The cast of the remake, while being star studded, are just simply okay. Emma Watson is fine even though her autotune singing voice is like nails of a chalk board to me for how synthetic it sounds, Luke Evans is fine, the servants are fine, it's all fine. Personally I don't care that the cast has so many great and recognizable names to it because while I can't remember a single actor's name that was in the original Beauty & the Beast, I still think those are the better performances.

Am I blinded by nostalgia? No, I'm just being perfectly practical here. Nothing here made me care about the characters like I did in the original except that they had their names. I liked Lumiere because he was Lumiere, not because it was Lumiere played by Ewan McGregor. In fact I found it distracting how all of the characters were CGI. Lumiere had a fantastic and expressive design in the original film, but here it was mostly forgettable and barely expressive. The same could be said for the Beast, who just lumbered around like a Sasquatch and belted out some notes in a song that was soooooooooo forced in just to let Disney get a potential award season nod for Best Original Song.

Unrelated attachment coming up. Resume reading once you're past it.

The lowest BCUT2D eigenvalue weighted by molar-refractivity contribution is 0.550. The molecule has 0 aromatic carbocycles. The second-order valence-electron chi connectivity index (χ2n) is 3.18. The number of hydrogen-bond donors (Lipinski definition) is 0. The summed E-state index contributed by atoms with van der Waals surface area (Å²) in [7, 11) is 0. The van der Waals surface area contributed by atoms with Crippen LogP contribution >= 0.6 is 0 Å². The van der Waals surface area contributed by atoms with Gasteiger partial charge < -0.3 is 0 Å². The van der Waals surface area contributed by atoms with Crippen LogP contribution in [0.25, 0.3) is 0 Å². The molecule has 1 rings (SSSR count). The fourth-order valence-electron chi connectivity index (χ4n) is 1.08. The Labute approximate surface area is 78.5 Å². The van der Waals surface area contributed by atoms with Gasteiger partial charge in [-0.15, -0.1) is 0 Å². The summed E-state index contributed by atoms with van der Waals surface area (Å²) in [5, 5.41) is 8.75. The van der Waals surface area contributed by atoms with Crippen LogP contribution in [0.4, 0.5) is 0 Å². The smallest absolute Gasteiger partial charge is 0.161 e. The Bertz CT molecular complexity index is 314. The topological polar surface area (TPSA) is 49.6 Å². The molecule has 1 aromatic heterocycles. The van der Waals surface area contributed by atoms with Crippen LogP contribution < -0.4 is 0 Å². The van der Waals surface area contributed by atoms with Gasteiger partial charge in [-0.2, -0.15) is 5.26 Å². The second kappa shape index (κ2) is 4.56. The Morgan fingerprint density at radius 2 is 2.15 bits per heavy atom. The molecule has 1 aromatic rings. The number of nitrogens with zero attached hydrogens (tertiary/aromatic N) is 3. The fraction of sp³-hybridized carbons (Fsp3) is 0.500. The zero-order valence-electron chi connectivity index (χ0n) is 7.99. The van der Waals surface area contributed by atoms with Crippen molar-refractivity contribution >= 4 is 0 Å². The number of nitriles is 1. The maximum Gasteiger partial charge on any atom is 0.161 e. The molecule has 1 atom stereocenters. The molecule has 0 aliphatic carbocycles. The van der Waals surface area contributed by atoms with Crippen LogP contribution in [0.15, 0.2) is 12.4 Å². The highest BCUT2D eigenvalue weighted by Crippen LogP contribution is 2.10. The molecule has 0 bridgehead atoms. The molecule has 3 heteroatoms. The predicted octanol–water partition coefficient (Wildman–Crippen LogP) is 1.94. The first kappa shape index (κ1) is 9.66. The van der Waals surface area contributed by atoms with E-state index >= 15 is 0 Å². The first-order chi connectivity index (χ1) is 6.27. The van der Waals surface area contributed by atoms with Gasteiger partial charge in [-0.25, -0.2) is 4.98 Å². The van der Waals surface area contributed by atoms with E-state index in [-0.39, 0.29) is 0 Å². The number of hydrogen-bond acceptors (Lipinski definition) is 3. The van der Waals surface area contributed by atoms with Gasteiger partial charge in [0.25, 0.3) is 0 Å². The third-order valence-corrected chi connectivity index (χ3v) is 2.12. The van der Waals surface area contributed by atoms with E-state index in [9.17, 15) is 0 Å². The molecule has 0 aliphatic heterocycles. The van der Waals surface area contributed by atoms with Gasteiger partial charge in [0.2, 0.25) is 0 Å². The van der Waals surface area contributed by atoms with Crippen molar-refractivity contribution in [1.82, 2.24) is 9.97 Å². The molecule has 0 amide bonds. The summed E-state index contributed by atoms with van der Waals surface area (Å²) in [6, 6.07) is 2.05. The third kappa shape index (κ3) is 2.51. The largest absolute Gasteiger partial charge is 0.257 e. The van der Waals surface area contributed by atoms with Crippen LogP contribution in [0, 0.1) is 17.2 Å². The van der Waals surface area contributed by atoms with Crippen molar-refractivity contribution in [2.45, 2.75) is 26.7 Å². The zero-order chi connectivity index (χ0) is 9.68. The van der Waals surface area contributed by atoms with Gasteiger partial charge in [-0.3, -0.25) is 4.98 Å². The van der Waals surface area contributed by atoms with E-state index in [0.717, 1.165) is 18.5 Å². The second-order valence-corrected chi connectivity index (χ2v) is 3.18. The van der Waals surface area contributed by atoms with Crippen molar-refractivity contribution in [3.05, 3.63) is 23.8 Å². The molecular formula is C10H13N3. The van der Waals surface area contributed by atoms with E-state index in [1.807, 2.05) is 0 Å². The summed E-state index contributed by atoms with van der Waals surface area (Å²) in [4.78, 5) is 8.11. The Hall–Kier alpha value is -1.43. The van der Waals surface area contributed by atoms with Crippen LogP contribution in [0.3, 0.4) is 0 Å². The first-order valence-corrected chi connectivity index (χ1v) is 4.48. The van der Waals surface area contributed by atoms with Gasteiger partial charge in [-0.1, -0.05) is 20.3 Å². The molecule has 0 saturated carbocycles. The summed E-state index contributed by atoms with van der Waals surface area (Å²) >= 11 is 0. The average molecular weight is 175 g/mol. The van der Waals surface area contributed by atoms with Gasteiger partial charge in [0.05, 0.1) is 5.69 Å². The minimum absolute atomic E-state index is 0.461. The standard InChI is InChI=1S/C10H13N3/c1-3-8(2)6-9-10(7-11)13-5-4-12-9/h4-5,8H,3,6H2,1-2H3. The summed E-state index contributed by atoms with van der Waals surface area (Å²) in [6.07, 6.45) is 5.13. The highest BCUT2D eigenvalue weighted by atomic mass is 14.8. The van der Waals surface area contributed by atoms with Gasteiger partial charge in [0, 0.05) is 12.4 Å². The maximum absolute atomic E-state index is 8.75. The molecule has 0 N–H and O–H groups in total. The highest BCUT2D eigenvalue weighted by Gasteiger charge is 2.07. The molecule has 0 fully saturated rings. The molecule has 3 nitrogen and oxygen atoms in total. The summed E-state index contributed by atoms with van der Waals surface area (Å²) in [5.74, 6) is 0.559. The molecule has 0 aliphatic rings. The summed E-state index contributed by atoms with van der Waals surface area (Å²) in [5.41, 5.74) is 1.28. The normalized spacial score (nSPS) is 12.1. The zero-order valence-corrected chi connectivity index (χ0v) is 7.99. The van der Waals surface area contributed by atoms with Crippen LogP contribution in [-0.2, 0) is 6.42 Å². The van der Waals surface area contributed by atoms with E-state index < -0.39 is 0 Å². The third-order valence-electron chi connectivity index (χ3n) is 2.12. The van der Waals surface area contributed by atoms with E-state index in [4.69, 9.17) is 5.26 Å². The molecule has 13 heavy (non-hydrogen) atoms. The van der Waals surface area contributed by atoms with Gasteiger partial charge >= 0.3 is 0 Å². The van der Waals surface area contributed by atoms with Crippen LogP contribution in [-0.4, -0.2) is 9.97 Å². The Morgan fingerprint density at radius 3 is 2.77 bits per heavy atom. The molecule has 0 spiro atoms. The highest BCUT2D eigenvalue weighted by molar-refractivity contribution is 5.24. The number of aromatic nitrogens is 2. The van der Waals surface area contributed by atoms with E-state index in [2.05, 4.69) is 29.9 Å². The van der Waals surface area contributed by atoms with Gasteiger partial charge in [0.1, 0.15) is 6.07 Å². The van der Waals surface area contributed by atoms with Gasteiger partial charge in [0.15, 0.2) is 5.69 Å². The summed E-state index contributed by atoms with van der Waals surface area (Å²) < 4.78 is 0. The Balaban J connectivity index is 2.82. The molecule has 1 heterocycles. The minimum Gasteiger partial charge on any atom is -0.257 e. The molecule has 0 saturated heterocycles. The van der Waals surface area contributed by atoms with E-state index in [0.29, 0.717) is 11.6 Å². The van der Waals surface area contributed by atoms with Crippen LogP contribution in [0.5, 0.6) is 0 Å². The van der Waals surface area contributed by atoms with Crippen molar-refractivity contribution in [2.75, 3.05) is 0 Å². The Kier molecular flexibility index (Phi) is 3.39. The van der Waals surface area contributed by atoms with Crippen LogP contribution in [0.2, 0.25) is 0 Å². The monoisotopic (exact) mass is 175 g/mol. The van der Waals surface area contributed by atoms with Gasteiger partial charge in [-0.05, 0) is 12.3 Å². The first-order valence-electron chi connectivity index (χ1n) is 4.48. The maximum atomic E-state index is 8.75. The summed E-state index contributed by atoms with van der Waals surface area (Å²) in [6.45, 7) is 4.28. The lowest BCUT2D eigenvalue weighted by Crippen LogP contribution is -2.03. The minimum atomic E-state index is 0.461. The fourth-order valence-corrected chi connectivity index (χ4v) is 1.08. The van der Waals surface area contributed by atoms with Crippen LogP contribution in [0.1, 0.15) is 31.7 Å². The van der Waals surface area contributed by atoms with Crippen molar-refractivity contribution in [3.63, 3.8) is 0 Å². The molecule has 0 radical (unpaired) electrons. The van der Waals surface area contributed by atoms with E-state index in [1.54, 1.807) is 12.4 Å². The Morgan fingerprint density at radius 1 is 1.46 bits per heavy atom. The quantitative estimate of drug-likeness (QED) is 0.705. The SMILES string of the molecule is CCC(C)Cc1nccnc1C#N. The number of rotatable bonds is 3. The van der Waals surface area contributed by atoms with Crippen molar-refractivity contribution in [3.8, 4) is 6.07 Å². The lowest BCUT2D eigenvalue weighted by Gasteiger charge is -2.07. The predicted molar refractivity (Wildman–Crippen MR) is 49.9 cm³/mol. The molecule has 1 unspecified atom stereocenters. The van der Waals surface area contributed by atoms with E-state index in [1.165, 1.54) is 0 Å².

However, I don't think this is a bad movie. Even if it's a poor execution, I know that the original material is still good. Maybe it was the director's fault, maybe it was Disney's fault for making sure no one tampered with their precious property, but if there was something, anything that significant altered the story and made it stand out as its own movie, then at least there would have been something of merit in here. The only thing of merit in the Beauty & the Beast remake is examining why it's not working as well as it could be.

I will fully acknowledge that this is a perfectly fine movie that some people may love, but it's just not the kind of remake for me. Some movies should stay as classics and never be touched, while some movies get remakes that suck and others get remakes that work. Beauty & the Beast exists. It is the perfect definition of alright. Okay. Serviceable. Decent. Operational. Functional. Could have been worse, could have been better.